He contacted Meyer a couple of years ago. “I hired a psychiatrist as a mediator,” he says — probably not something that anyone outside of La La Land would ever contemplate. The sessions seemed to do the trick. “I just had lunch with him the day before yesterday,” he says confidently. I cannot help but wonder whether this rapprochement will be affected by the book’s revelations.
Ovitz’s memoir reveals a master manipulator. Sometimes he was fast and loose with the truth to keep clients happy, such as the time he sent Barry Levinson’s wife flowers from the set of Rain Man, pretending they were from the director so she wouldn’t feel neglected. When the late Michael Crichton was suffering from depression, Ovitz “had the agents tell the community that he was working on an original idea. Was I lying? I guess so. Did I do the right thing? Absolutely.” Crichton went on to write Jurassic Park.
But the book also reveals him as a serious bearer of grudges. Over the years, he feuded with David Geffen, the billionaire media mogul: Ovitz reveals in the book that he once went to Geffen’s office threatening to “beat the living shit” out of him. On another occasion he vented to a Vanity Fair reporter that Geffen was part of a Hollywood “gay mafia”. He regrets both incidents, he tells me, and reveals the two recently made up over a civil lunch. Fortunately there was no psychiatrist required this time.
CAA launched a new generation of stars, and we have Ovitz to thank, if that is the right word, for launching the career of Steven Seagal, an action hero so wooden his performances could have been hewn directly from a tree trunk. Ovitz is a keen martial arts practitioner — his Gordon Gekko-style morning routine involved waking at the crack of dawn for a head-clearing training session before tackling calls with his clients. Seagal was one of his teachers, capable of disarming multiple assailants with a few karate chops. Naturally, Ovitz put him in the movies.
We are on to our third course, a selection of nigiri made with yellowtail, sea bass and other pieces of succulent fish. I ask Ovitz about Scientology, which looms over much of Hollywood, given that Tom Cruise, one of its biggest adherents, was a CAA client. CAA hosted Cruise and Nicole Kidman’s wedding reception. “We also helped with their divorce. Not easy,” he says. Other books have pointed to the church’s overbearing role on the Cruise-Kidman relationship. What was his experience of Scientology? “Hollywood’s a lonely, difficult place. I think it’s very easy for anything structured that comes in that has some kind of a stimulus, response, reward mechanism to work. If you ever read Dianetics, it’s not a bad book.” He sounds like a convert. “Me? No, I don’t think so.”
As we polish off the nigiri, dipping the pieces into soy sauce and wasabi, I press him on his round of recent bridge-building. He may have made amends with Meyer and Geffen, but he is no longer in touch with the former colleagues at CAA who succeeded him at the top of the agency when he left in 1995 for his ill-fated 14-month spell at Disney. He had been brought into the fold by then chief executive Michael Eisner, but it quickly became apparent that he had made a terrible mistake: in the book he accuses Eisner of undermining him; Eisner, by contrast, wrote memos to other employees calling Ovitz a “psychopath” and accusing him of lying. Ovitz was eventually fired and writes of the distress it caused him. Presumably the $130m he was paid for his 14 months at the Mouse House helped soften the blow. And Eisner? In what was becoming a familiar trope in our conversation, the two have not spoken since. Eisner is not alone: in his prime, Ovitz had enemies across Hollywood, and his book is likely to create more.
I press him on the breakdown of his relationship with former CAA colleagues as the waitress arrives with a fourth course, a baked crab roll. A group he refers to as the “Young Turks”, made up of Bryan Lourd, Kevin Huvane, Richard Lovett and David O’Connor, took over CAA when Ovitz moved to Disney. Relations soured when he left Disney and started a new management and production company, Artists Management Group — and signed the late Robin Williams, a CAA client. Barry Levinson, his friend and oldest client, also signed up. The reaction from CAA was swift: clients were told that if they hired AMG, they would lose CAA as their agents. Williams quickly returned to CAA, as did Levinson. You can guess whether Levinson and Ovitz are still on speaking terms ...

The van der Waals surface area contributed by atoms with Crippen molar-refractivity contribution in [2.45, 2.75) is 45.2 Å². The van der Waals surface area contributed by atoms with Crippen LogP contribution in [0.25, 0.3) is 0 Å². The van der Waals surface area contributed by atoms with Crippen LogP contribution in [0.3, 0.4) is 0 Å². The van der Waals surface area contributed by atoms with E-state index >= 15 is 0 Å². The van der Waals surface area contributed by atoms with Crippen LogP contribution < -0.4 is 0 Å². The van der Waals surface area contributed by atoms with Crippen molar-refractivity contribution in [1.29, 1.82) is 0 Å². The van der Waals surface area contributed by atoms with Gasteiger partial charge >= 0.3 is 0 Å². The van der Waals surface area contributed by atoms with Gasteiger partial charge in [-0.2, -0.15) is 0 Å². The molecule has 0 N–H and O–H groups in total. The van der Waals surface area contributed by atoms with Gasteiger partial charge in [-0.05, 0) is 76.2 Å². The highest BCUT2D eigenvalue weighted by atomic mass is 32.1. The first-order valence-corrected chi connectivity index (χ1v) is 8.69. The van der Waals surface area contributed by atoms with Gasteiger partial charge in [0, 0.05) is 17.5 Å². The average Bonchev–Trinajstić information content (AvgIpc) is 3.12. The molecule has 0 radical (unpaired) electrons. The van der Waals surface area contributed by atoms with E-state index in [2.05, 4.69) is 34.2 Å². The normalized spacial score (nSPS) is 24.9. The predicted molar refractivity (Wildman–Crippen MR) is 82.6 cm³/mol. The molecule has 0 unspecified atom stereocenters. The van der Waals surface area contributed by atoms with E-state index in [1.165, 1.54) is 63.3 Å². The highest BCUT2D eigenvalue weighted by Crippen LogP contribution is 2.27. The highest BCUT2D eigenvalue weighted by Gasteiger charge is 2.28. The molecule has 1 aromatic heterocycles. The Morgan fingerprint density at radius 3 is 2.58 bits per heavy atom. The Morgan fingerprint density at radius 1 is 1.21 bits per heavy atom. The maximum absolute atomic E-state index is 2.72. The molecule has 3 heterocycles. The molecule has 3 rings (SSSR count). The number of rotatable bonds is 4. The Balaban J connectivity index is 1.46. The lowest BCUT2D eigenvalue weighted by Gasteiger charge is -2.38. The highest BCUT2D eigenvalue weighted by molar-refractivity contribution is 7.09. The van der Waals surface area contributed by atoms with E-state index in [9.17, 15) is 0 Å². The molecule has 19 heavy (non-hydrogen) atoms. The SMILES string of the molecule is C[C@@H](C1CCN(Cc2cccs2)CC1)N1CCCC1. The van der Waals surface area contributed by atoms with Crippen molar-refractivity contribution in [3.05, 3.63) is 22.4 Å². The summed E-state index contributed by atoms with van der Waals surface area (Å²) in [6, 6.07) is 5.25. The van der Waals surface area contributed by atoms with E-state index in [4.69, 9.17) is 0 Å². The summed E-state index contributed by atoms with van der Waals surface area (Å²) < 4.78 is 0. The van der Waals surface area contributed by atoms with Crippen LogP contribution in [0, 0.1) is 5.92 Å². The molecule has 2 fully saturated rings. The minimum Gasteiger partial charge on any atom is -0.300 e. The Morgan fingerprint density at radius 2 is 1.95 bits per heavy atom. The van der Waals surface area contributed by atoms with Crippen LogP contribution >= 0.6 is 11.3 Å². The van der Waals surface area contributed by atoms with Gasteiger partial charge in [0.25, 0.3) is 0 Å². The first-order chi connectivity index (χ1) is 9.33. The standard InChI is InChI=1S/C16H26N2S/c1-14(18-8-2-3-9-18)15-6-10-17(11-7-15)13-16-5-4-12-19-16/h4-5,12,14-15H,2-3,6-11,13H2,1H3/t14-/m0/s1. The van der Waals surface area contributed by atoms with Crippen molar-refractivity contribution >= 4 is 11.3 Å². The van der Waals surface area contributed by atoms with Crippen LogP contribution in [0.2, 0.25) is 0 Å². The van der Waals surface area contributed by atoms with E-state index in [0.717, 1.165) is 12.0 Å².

If there’s one thing that I learned, you have to forgive and you have to forget. Those are not two things that I ever did in my life.
Why hasn’t he patched things up with his former colleagues? “You’d be best off interviewing them and asking where the animus comes from. It’s been extremely disappointing. I always thought they could rise above it but they never were able to.” People I spoke to at CAA dispute Ovitz’s portrayal of himself in the book. “We know who he is,” one said.
Ovitz says CAA’s management should have taken the firm more aggressively into other areas, following the example of Endeavor, a rival agency started in 1995 by Ari Emanuel, which has gone on a deal splurge, buying William Morris, IMG and the Ultimate Fighting Championship among other businesses. “Their thesis is very similar to the thesis we had [at CAA], which is to expand into new areas that can service clients.”
And yet CAA has prospered in the 23 years since he left. It had 250 employees in 1995; these days it has more than 2,000. It has also built the biggest talent representation business in sport, expanded internationally and developed a marketing services arm, while continuing to represent A-listers such as George Clooney and Brad Pitt.
In 2014 the private equity firm TPG took a majority stake in CAA. “I was sitting in San Francisco in a meeting and one of the guys from TPG told me he owned CAA. It was like sticking a needle in my eye. That CAA allowed someone to come in and buy most of their business is beyond comprehension.”
He asks if I want a fifth course. Despite being about to burst at the seams, I say yes, partly because the shrimp tempura, crab, spicy tuna, avocado and asparagus roll sounds delicious. When it arrives, I ask him how Hollywood has changed in the years since he left CAA. “I’m sad because I feel we experienced the last great part of the entertainment business. How do you compete with these giant franchise movies? How do you put a movie out like Stand by Me or Gandhi? Who’s a movie star now? There are no stars any more.” There is no agent with the power that Ovitz once had, either.
The bill arrives and I succeed in grabbing it. After I pay, the man who ran Hollywood and lost friends along the way offers this insight: “If there’s one thing that I learned, you have to forgive and you have to forget. Those are not two things that I ever did in my life.”
- Copyright The Financial Times Limited 2018